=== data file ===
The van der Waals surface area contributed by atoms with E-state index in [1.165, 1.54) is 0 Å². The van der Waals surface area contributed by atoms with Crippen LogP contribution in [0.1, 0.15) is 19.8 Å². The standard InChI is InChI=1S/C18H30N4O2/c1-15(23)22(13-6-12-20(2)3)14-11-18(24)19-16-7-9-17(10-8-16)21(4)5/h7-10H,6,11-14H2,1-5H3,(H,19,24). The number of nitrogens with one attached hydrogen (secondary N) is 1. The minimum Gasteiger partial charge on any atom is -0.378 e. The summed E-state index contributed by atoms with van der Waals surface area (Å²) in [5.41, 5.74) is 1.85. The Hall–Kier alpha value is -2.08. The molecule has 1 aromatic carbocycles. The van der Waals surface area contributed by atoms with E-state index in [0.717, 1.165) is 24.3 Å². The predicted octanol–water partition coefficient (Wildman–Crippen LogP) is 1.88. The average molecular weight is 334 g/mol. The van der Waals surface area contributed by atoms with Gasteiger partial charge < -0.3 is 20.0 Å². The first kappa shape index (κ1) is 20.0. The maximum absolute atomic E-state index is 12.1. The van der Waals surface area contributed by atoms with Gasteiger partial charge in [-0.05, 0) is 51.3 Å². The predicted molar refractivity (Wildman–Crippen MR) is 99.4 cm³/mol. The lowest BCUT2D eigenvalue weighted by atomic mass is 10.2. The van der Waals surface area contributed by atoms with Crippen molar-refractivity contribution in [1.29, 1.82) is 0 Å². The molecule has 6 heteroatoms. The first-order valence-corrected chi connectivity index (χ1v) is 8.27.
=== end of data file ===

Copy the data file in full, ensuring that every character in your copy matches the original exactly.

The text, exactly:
The van der Waals surface area contributed by atoms with E-state index in [1.165, 1.54) is 0 Å². The van der Waals surface area contributed by atoms with Crippen LogP contribution in [0.1, 0.15) is 19.8 Å². The standard InChI is InChI=1S/C18H30N4O2/c1-15(23)22(13-6-12-20(2)3)14-11-18(24)19-16-7-9-17(10-8-16)21(4)5/h7-10H,6,11-14H2,1-5H3,(H,19,24). The number of nitrogens with one attached hydrogen (secondary N) is 1. The minimum Gasteiger partial charge on any atom is -0.378 e. The summed E-state index contributed by atoms with van der Waals surface area (Å²) in [5.41, 5.74) is 1.85. The Hall–Kier alpha value is -2.08. The molecule has 1 aromatic carbocycles. The van der Waals surface area contributed by atoms with E-state index in [0.717, 1.165) is 24.3 Å². The predicted octanol–water partition coefficient (Wildman–Crippen LogP) is 1.88. The average molecular weight is 334 g/mol. The van der Waals surface area contributed by atoms with Gasteiger partial charge < -0.3 is 20.0 Å². The first kappa shape index (κ1) is 20.0. The maximum absolute atomic E-state index is 12.1. The van der Waals surface area contributed by atoms with Gasteiger partial charge in [-0.05, 0) is 51.3 Å². The predicted molar refractivity (Wildman–Crippen MR) is 99.4 cm³/mol. The lowest BCUT2D eigenvalue weighted by atomic mass is 10.2. The van der Waals surface area contributed by atoms with Crippen molar-refractivity contribution in [1.29, 1.82) is 0 Å². The molecule has 6 heteroatoms. The first-order valence-corrected chi connectivity index (χ1v) is 8.27.